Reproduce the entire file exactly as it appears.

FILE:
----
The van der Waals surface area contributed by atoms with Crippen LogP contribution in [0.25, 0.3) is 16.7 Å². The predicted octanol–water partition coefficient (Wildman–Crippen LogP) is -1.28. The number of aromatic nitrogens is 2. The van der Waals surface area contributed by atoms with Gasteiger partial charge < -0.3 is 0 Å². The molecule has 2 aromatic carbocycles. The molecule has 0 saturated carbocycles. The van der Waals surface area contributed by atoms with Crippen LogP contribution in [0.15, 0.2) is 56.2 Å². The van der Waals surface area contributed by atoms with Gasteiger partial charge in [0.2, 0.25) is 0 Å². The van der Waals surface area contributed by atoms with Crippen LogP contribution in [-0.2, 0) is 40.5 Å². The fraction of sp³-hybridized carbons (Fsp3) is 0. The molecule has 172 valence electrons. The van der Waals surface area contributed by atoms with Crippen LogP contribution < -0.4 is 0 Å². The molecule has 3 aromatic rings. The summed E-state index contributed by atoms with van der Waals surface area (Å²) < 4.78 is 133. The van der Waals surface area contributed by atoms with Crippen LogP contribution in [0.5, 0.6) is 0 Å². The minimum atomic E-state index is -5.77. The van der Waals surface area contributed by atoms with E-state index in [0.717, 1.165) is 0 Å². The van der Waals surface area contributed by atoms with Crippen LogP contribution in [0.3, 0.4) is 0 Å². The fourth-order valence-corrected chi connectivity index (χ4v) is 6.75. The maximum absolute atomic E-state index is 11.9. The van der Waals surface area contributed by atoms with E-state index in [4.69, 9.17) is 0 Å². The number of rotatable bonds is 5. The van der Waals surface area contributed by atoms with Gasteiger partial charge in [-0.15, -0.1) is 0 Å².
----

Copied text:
The van der Waals surface area contributed by atoms with Crippen LogP contribution in [0.25, 0.3) is 16.7 Å². The predicted octanol–water partition coefficient (Wildman–Crippen LogP) is -1.28. The number of aromatic nitrogens is 2. The van der Waals surface area contributed by atoms with Gasteiger partial charge < -0.3 is 0 Å². The molecule has 2 aromatic carbocycles. The molecule has 0 saturated carbocycles. The van der Waals surface area contributed by atoms with Crippen LogP contribution in [0.15, 0.2) is 56.2 Å². The van der Waals surface area contributed by atoms with Gasteiger partial charge in [0.2, 0.25) is 0 Å². The van der Waals surface area contributed by atoms with Crippen LogP contribution in [-0.2, 0) is 40.5 Å². The fraction of sp³-hybridized carbons (Fsp3) is 0. The molecule has 172 valence electrons. The van der Waals surface area contributed by atoms with Crippen LogP contribution < -0.4 is 0 Å². The molecule has 3 aromatic rings. The summed E-state index contributed by atoms with van der Waals surface area (Å²) < 4.78 is 133. The van der Waals surface area contributed by atoms with Crippen LogP contribution in [0.5, 0.6) is 0 Å². The minimum atomic E-state index is -5.77. The van der Waals surface area contributed by atoms with E-state index in [0.717, 1.165) is 0 Å². The van der Waals surface area contributed by atoms with Crippen LogP contribution in [0.3, 0.4) is 0 Å². The fourth-order valence-corrected chi connectivity index (χ4v) is 6.75. The maximum absolute atomic E-state index is 11.9. The van der Waals surface area contributed by atoms with E-state index in [4.69, 9.17) is 0 Å². The number of rotatable bonds is 5. The van der Waals surface area contributed by atoms with Gasteiger partial charge in [-0.15, -0.1) is 0 Å².